Thursday, June 10, 2010

Puerto Rican student strike

A  showdown is looming in the student strike that has
paralyzed all 11 campuses of the University of Puerto
 for more than six weeks.

Late Tuesday, protest leaders rejected a 4 p.m.
deadline from university President José Ramón de la
Torre to cease their campus occupations and end the
strike, which has kept 65,000 students out of classes
since April 21.

De la Torre and Puerto Rico's Gov. Luis Fortuño warned
the rebellious students they will seek court orders to
have them arrested and removed.

The strike, one of the longest and biggest in modern
U.S. history, has garnered considerable support from
both the university's faculty and the Puerto Rican

Yet the mainland press ignores it.

Many island residents admire the way the students have
resisted massive government cutbacks to one of their
most revered institutions. This Great Recession, after
all, has been a far bigger disaster for Puerto Rico
than for rest of the nation.

Even before the Wall Street financial collapse, 45% of
the island's population was living below the poverty

Since then, tourism and manufacturing, Puerto Rico's
main sources of income, have been devastated, and so
have government revenues. More than 20,000 public
employees have been laid off the past year by Fortuño
as he sought to close a huge deficit. The unemployment
 jumped to 17.2% in April, while the pension system
for public employees is nearly bankrupt.

For generations, a University of Puerto Rico education
was regarded as a sure way to escape poverty. Sixty
percent of UPR's students, for example, have family
 of less than $20,000 a year.

Since the university was largely funded through a 9.6%
set-aside of all government tax revenues, it was able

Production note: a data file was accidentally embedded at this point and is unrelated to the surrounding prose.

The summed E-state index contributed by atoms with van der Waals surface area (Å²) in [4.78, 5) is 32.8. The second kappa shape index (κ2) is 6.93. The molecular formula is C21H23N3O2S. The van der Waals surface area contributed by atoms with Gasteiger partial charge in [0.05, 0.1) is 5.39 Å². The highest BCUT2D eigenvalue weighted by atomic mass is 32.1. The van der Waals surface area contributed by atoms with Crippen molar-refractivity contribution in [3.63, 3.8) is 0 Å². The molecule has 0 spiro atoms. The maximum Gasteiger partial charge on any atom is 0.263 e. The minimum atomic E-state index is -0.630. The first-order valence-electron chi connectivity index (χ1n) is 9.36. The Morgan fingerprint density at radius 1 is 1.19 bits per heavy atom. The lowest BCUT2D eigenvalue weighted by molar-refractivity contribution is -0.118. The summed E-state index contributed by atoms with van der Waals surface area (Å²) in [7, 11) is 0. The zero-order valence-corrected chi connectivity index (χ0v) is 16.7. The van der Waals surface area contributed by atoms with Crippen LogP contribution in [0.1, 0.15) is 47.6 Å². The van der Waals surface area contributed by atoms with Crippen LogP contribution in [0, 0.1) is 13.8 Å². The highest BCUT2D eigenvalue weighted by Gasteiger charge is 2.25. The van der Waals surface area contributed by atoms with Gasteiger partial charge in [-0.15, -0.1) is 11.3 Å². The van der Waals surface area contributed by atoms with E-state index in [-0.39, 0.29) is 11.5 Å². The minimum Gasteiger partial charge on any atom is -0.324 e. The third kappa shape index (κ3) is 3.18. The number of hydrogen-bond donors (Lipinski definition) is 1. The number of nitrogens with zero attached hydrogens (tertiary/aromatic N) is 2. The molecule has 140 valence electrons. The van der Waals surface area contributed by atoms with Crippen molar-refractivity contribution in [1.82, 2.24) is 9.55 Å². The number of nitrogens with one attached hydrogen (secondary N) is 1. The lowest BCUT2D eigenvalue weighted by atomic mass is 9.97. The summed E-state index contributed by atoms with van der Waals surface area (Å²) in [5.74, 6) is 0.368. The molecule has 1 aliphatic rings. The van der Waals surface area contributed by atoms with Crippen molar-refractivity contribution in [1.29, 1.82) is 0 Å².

to maintain low tuition, about $2,000 annually, and
even provide scholarships for standouts. It also
enjoyed relative autonomy from the government.

But Fortuño's administration has promised Wall Street
bondholders that it will make students pay a bigger
share of the university's operating costs, downsize
government and initiate more public-private

As part of that plan, Fortuño wants to rewrite the
higher education law.

Students oppose the reductions in scholarships as well
as a new $1,200 student fee the university wants to
impose. They fear that a new education law will usher
in privatization efforts. Their supporters in the
Puerto Rican legislature are urging instead new revenue
streams, either through increasing the island's low
corporate tax from 2.5% to 10% or through video lottery
games, with the money earmarked for higher education.

Two weeks ago, the faculty senates of all 11 campuses
met in their first-ever joint session and voted
overwhelmingly to back the student demands. Many union
leaders throughout the island have also expressed their

At first, the university's trustees negotiated with
student leaders and it seemed that a deal might be
reached. But in recent days, both sides have hardened.

In the midst of those talks, de la Torre suddenly
announced a 24-hour ultimatum for the strike to end. At
the same time, more radical students in the leadership
vowed to peacefully resist any attempts to remove them.

Forty years ago, a similar protest at the UPR led to a
tragic police invasion of the main campus in Rio
Piedras. When the confrontation was over, 100 students
had been injured. One, 21-year-old Antonia Martinez,
was fatally shot in head by a police officer.

Unless cooler heads prevail soon, Puerto Rico's
greatest university could once again spiral out of


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